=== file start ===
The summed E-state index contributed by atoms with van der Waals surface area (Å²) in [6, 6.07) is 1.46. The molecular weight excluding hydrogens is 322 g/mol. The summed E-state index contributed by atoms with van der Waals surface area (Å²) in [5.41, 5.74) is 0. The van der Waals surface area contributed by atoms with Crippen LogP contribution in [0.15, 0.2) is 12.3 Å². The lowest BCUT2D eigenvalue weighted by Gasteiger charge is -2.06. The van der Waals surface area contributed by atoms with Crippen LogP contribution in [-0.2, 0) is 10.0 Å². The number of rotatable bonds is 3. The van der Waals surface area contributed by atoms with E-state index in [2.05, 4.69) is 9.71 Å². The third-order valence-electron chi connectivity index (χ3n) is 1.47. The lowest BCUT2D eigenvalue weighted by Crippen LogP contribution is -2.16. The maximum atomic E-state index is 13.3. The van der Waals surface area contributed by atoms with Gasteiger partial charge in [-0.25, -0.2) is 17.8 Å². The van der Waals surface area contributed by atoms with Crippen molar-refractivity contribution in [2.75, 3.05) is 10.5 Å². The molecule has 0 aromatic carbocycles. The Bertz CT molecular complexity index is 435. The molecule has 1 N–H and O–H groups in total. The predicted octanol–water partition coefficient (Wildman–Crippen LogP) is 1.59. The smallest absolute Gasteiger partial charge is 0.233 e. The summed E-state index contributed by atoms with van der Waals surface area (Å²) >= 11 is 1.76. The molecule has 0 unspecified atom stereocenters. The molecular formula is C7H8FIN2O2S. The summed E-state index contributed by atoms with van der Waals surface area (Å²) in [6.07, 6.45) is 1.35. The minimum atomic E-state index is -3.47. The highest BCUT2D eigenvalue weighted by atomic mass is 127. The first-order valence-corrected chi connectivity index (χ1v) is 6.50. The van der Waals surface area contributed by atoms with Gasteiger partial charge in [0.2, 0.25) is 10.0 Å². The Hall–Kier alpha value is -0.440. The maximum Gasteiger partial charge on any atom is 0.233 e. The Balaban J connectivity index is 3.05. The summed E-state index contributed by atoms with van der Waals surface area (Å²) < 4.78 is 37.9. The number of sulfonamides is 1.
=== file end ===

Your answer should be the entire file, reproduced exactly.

The summed E-state index contributed by atoms with van der Waals surface area (Å²) in [6, 6.07) is 1.46. The molecular weight excluding hydrogens is 322 g/mol. The summed E-state index contributed by atoms with van der Waals surface area (Å²) in [5.41, 5.74) is 0. The van der Waals surface area contributed by atoms with Crippen LogP contribution in [0.15, 0.2) is 12.3 Å². The lowest BCUT2D eigenvalue weighted by Gasteiger charge is -2.06. The van der Waals surface area contributed by atoms with Crippen LogP contribution in [-0.2, 0) is 10.0 Å². The number of rotatable bonds is 3. The van der Waals surface area contributed by atoms with E-state index in [2.05, 4.69) is 9.71 Å². The third-order valence-electron chi connectivity index (χ3n) is 1.47. The lowest BCUT2D eigenvalue weighted by Crippen LogP contribution is -2.16. The maximum atomic E-state index is 13.3. The van der Waals surface area contributed by atoms with Gasteiger partial charge in [-0.25, -0.2) is 17.8 Å². The van der Waals surface area contributed by atoms with Crippen molar-refractivity contribution in [2.75, 3.05) is 10.5 Å². The molecule has 0 aromatic carbocycles. The Bertz CT molecular complexity index is 435. The molecule has 1 N–H and O–H groups in total. The predicted octanol–water partition coefficient (Wildman–Crippen LogP) is 1.59. The smallest absolute Gasteiger partial charge is 0.233 e. The summed E-state index contributed by atoms with van der Waals surface area (Å²) >= 11 is 1.76. The molecule has 0 unspecified atom stereocenters. The molecular formula is C7H8FIN2O2S. The summed E-state index contributed by atoms with van der Waals surface area (Å²) in [6.07, 6.45) is 1.35. The minimum atomic E-state index is -3.47. The highest BCUT2D eigenvalue weighted by atomic mass is 127. The first-order valence-corrected chi connectivity index (χ1v) is 6.50. The van der Waals surface area contributed by atoms with Gasteiger partial charge in [0.2, 0.25) is 10.0 Å². The Hall–Kier alpha value is -0.440. The maximum Gasteiger partial charge on any atom is 0.233 e. The Balaban J connectivity index is 3.05. The summed E-state index contributed by atoms with van der Waals surface area (Å²) < 4.78 is 37.9. The number of sulfonamides is 1.